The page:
Income and Education

Recently, several studies have been published concerning the income gap between rich and poor and how it relates to success in education.  I suppose we have the Great Recession and the election season to thank for bringing this issue to the forefront--where it needs to be.  I work in a school where about 70% of the families receive free or reduced lunch--a relatively high measure of poverty, so I see the relationship between income and education on a daily basis.

I once read that standardized test scores are a great way to measure one thing--the size of the houses in a school district.  Though hyperbolic, there is truth in this statement.  The link between income and education is probably stronger than in any time in recent history.  Why is this?  Why is the amount of money your parent(s) make such a determinate of your likely success in school?  One study gives a clue, "affluent children spend 1,300 more hours than low-income children before age 6 in places other than their homes".   This means that children from higher income homes are getting more life experiences.  Think of the implications of this...  more exposure to interesting geography, architecture, art, road trips, air travel, family vacations, museums, libraries, etc. All of these experiences expose kids to life's possibilities--careers, forms of success, literacy opportunities, and the general intriguing things about life.  All of this translates into a deeper and more intrinsic interest in learning and working hard for what you want.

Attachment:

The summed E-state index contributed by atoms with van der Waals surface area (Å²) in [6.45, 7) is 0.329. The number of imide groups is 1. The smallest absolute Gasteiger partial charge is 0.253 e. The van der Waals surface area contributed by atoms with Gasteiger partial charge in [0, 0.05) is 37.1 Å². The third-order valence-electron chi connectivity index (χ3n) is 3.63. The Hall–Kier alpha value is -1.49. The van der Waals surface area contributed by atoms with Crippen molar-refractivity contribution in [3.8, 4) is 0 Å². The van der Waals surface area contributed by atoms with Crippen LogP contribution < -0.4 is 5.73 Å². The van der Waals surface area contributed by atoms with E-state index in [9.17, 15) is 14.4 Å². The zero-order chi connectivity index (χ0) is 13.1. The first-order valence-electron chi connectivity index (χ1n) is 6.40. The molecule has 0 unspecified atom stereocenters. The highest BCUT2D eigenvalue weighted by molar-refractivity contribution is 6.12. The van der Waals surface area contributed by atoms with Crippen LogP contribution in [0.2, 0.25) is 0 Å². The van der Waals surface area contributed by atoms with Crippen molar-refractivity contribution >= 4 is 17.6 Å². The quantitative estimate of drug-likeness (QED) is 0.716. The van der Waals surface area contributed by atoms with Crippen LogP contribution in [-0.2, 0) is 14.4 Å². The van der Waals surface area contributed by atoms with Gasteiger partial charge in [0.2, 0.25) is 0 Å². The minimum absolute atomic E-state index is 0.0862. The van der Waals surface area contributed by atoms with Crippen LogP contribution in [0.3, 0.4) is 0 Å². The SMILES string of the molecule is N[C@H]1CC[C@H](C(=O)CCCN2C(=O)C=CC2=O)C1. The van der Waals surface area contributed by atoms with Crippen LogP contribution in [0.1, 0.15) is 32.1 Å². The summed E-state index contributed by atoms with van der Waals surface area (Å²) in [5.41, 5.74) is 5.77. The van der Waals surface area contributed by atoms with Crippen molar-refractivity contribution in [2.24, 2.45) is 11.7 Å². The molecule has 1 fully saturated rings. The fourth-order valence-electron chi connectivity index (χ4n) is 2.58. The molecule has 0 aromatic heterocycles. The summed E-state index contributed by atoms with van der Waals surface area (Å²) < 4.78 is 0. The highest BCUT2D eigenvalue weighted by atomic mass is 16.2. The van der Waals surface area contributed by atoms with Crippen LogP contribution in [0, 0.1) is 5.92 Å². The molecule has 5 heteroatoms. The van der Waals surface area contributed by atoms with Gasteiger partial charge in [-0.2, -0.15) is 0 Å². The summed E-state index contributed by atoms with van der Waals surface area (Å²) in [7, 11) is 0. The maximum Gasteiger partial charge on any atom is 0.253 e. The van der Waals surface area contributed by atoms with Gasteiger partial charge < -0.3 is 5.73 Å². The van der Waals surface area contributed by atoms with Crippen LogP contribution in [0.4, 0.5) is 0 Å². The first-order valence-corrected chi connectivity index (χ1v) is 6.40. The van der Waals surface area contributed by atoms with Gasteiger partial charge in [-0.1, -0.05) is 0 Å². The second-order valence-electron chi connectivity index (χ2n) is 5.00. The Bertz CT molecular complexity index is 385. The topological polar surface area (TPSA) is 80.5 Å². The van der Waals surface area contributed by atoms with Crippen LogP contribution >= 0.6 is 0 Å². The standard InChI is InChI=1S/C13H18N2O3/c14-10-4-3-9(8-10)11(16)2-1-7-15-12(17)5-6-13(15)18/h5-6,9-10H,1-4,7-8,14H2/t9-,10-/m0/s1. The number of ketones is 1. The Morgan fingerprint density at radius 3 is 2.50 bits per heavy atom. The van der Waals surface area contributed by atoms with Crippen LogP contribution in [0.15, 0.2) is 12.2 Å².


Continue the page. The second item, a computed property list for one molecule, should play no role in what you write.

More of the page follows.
What can we do as teachers to provide a counter balance?  We can't change their past, but we can affect their future.  We can create more intriguing learning experiences in our classroom.  We can build an inspiration to learn and rebuild a positive concept of their future.  We need to expose our kids to the amazing possibilities the world has to offer and cultivate their confidence so they have the courage to work hard for what they want.   Textbooks, worksheets, and standardized test scores will never break down the wall in the picture.  If we can get our kids excited about learning and working toward their future, the test scores will take care of themselves and that wall will crumble.

1 comment:

  1. As a parent I wanted to expose my children to everything I possibly could for all the reasons you mention in your comments. Regardless of income parents can expose kids to Art Museums (ft.wayne's is free on sundays), forests, lakes & rivers & books at the library-again stimulat imagination & curiosity. Maybe a parental shortfall can be a teacher's opportunity to get out of the classroom.
    Great job son!


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